In celebration of the centenary of its founding in 1911, the Elizabethan Club at Yale has acquired “A tragedy called Oedipus.” Written in a single secretary hand, corrected, the manuscript contains the text of a school drama on the life of Oedipus written mainly in fourteener couplets.
The work was apparently intended for performance by the pupils of a grammar school. The final two leaves of the volume contain, in the same hand as the rest of the manuscript, “A speach deliverd before the founders at the entrance of the schole.” This speech refers to the Selby family, who were prominent in Newcastle upon Tyne and Berwick upon Tweed.
From Act 2, scene 1 forward (fol. 24r), the play incorporates nearly verbatim much of Alexander Neville’s verse translation of Seneca’s Oedipus, first published in 1563 and reprinted in Thomas Newton’s Seneca His Tenne Tragedies (1581). The play concludes, from Act 4, scene 4 forward (fol. 61 v), with extracts from a translation of Seneca’s Thebais made by Newton for the same 1581 volume. There is much original material in the lengthy first act, which involves the youth of the hero, his conquest of the Sphinx, and the attempt of Nature to dissuade Oedipus from slaying Jocasta (fol. 58v and following).
The tune of the song contained on fol. 6r corresponds to the melody of a consort song, “My little sweet darling,” attributed in British Library Additional MS. 17786-91 to William Byrd, but now considered doubtful. The play includes a second verse specific to the play’s dramatic situation (“Thy parents, sweet infant, to me an unknown,” etc.). The burden or refrain music on the previous page, fol. 5v. (“Be, babie, be”) is unique.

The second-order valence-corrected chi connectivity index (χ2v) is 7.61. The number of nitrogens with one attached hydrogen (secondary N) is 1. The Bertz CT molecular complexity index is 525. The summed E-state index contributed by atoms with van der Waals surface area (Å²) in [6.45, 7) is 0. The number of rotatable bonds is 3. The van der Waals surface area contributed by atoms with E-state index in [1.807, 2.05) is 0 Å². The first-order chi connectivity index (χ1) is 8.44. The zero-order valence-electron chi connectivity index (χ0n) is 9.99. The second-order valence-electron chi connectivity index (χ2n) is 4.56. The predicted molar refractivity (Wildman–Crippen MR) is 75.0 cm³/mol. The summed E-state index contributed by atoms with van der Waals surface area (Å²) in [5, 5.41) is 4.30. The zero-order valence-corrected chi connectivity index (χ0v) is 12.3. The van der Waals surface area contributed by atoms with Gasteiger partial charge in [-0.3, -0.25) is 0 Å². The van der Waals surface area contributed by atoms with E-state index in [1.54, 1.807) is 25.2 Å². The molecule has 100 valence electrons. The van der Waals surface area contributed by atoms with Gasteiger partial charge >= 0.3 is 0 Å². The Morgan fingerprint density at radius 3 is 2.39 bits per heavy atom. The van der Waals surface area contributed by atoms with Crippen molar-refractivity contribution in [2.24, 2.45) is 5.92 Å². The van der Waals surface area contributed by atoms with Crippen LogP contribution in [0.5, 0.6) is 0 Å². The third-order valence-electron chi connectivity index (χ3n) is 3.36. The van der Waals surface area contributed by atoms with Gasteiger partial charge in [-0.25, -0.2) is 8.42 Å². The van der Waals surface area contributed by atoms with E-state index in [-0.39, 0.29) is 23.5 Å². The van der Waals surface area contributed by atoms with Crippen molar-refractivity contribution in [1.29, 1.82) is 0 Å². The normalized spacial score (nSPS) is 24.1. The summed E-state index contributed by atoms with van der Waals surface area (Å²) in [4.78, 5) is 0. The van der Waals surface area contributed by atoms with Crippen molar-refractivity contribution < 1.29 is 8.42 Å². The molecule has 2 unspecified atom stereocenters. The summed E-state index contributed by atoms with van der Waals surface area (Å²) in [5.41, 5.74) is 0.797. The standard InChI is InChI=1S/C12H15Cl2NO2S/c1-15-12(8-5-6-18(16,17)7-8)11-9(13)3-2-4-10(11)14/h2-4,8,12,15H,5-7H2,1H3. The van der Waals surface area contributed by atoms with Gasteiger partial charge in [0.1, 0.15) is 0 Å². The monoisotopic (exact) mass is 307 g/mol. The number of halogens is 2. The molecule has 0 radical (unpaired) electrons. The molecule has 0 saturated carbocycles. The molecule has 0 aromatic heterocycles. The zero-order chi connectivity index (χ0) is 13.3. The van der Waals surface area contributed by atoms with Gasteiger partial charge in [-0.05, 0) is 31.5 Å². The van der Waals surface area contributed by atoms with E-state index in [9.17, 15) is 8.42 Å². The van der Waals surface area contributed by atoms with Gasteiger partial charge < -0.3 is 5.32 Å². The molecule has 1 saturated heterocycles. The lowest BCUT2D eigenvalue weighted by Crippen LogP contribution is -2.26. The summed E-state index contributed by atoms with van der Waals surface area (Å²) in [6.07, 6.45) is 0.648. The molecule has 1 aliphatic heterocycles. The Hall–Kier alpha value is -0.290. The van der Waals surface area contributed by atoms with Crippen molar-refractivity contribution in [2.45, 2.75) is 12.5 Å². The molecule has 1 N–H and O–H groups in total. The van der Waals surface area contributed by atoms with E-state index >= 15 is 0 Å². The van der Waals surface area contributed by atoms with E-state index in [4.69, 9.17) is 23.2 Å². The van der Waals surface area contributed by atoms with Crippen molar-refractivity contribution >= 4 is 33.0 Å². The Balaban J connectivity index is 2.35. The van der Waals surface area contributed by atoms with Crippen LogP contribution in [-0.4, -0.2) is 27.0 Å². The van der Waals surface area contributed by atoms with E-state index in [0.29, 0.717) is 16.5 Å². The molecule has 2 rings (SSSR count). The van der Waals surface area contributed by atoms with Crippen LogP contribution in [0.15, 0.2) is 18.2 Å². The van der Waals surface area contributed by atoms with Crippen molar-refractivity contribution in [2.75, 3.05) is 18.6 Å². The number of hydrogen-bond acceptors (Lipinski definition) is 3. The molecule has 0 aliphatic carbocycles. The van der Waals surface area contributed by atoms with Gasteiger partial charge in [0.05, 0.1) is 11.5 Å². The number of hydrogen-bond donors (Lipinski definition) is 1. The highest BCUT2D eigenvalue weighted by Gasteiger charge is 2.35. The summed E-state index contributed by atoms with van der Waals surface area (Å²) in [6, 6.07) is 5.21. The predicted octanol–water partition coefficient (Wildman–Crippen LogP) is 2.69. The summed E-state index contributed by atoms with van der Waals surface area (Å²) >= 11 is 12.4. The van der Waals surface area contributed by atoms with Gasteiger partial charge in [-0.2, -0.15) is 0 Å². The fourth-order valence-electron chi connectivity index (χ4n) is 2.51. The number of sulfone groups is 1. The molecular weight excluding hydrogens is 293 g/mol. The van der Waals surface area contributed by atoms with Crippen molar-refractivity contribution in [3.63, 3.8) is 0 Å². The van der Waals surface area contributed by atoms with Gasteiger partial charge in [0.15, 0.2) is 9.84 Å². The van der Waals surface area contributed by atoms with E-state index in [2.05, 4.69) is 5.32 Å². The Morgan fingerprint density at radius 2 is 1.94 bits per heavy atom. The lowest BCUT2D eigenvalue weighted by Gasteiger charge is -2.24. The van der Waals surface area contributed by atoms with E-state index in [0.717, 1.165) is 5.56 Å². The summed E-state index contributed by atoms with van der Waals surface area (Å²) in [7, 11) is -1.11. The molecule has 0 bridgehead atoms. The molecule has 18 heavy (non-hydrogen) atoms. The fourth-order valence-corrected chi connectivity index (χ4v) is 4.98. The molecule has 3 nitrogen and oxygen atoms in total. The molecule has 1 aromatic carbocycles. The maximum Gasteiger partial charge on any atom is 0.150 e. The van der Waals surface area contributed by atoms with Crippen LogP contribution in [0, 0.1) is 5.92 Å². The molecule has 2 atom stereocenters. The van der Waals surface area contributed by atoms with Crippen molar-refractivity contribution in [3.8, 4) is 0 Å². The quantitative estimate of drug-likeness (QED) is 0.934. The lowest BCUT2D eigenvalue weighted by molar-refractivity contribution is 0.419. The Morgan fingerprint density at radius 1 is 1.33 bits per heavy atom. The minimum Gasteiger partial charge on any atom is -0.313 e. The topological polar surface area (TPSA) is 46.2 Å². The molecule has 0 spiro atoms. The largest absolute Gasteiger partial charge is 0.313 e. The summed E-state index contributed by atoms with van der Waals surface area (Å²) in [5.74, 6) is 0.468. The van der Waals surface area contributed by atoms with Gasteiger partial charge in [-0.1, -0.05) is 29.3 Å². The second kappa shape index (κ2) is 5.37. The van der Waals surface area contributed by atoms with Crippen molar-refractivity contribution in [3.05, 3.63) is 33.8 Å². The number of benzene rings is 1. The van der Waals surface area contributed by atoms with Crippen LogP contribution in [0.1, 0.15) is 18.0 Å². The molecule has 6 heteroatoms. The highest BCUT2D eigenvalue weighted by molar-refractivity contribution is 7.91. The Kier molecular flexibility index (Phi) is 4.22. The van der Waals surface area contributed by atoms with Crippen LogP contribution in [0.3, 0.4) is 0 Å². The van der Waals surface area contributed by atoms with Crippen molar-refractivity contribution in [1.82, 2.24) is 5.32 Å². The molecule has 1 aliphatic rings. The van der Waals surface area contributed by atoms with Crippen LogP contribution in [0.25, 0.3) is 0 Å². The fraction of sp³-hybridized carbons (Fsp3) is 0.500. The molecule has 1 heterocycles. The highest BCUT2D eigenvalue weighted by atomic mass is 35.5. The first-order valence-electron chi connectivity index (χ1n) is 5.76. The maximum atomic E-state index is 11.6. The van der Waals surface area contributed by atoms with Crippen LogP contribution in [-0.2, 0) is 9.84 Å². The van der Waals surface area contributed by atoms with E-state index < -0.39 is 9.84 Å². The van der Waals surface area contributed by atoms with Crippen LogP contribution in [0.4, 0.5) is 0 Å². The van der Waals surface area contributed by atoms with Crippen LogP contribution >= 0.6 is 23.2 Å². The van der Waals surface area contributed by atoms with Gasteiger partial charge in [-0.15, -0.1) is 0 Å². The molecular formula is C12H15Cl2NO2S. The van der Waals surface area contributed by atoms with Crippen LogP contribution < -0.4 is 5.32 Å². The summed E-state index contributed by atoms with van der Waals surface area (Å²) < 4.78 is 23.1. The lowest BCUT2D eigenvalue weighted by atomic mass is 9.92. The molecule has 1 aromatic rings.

The front pastedown of the manuscript bears the armorial bookplate, dated 1715, of John Perceval (1683-1748), first earl of Egmont, politician and diarist. The manuscript was purchased at auction in Ireland in the mid-1950s by James Stevens-Cox, F.S.A. (1910-97). In 1960 “A tragedy called Oedipus” was the subject of a research seminar led by Glynne Wickham at the University of Bristol, and it has been described in a recent article by Martin Wiggins in the Times Literary Supplement(July 1, 2011, No. 5648, p. 14). It has not otherwise been studied.
The transcription of the manuscript is based on an original prepared in 1960 for Stevens-Cox by Ivor P. Collis, FSA (1916–1979), County Archivist of Somerset, 1946–1978, and Derek M. M. Shorrocks, MA, FSA (1924–2001), County Archivist of Somerset, 1978–1988. The transcription of the song was prepared by Judith Malafronte, Lecturer in the Institute of Sacred Music and the Department of Music at Yale.